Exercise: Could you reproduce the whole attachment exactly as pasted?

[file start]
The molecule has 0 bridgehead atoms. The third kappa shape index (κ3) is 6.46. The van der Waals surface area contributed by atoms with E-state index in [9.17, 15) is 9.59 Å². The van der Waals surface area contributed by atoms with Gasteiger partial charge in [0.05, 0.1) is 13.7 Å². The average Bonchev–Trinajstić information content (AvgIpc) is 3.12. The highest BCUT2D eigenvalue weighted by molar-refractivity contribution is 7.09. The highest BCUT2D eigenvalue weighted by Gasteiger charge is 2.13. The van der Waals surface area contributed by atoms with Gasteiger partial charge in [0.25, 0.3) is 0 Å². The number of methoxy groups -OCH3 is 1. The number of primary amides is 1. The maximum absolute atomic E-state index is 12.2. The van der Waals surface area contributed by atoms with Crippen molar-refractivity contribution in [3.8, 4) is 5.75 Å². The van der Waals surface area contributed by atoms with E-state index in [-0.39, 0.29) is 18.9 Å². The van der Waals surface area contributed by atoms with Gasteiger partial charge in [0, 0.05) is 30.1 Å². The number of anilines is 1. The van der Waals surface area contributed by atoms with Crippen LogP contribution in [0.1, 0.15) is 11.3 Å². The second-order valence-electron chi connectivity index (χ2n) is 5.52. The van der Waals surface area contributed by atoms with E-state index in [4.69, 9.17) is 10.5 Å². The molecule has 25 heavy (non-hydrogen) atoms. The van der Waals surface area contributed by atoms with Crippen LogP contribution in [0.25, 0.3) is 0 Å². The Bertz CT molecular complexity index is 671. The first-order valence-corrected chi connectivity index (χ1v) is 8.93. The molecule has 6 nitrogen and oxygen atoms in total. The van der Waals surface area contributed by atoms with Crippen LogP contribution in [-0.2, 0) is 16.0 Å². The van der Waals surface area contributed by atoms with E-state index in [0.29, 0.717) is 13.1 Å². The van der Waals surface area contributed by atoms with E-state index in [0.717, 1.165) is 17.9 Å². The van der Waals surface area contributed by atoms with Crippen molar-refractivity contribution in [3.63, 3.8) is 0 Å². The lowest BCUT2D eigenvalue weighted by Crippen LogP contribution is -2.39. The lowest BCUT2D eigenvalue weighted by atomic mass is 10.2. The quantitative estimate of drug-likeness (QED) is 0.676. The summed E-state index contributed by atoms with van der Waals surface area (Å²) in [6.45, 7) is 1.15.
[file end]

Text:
The molecule has 0 bridgehead atoms. The third kappa shape index (κ3) is 6.46. The van der Waals surface area contributed by atoms with E-state index in [9.17, 15) is 9.59 Å². The van der Waals surface area contributed by atoms with Gasteiger partial charge in [0.05, 0.1) is 13.7 Å². The average Bonchev–Trinajstić information content (AvgIpc) is 3.12. The highest BCUT2D eigenvalue weighted by molar-refractivity contribution is 7.09. The highest BCUT2D eigenvalue weighted by Gasteiger charge is 2.13. The van der Waals surface area contributed by atoms with Gasteiger partial charge in [0.25, 0.3) is 0 Å². The number of methoxy groups -OCH3 is 1. The number of primary amides is 1. The maximum absolute atomic E-state index is 12.2. The van der Waals surface area contributed by atoms with Crippen molar-refractivity contribution in [3.8, 4) is 5.75 Å². The van der Waals surface area contributed by atoms with E-state index in [-0.39, 0.29) is 18.9 Å². The van der Waals surface area contributed by atoms with Gasteiger partial charge in [0, 0.05) is 30.1 Å². The number of anilines is 1. The van der Waals surface area contributed by atoms with Crippen LogP contribution in [0.1, 0.15) is 11.3 Å². The second-order valence-electron chi connectivity index (χ2n) is 5.52. The van der Waals surface area contributed by atoms with E-state index in [4.69, 9.17) is 10.5 Å². The molecule has 25 heavy (non-hydrogen) atoms. The van der Waals surface area contributed by atoms with Crippen LogP contribution in [0.25, 0.3) is 0 Å². The Bertz CT molecular complexity index is 671. The first-order valence-corrected chi connectivity index (χ1v) is 8.93. The molecule has 6 nitrogen and oxygen atoms in total. The van der Waals surface area contributed by atoms with Crippen LogP contribution in [-0.2, 0) is 16.0 Å². The van der Waals surface area contributed by atoms with E-state index in [0.29, 0.717) is 13.1 Å². The van der Waals surface area contributed by atoms with E-state index in [0.717, 1.165) is 17.9 Å². The van der Waals surface area contributed by atoms with Crippen molar-refractivity contribution in [3.63, 3.8) is 0 Å². The lowest BCUT2D eigenvalue weighted by Crippen LogP contribution is -2.39. The lowest BCUT2D eigenvalue weighted by atomic mass is 10.2. The quantitative estimate of drug-likeness (QED) is 0.676. The summed E-state index contributed by atoms with van der Waals surface area (Å²) in [6.45, 7) is 1.15.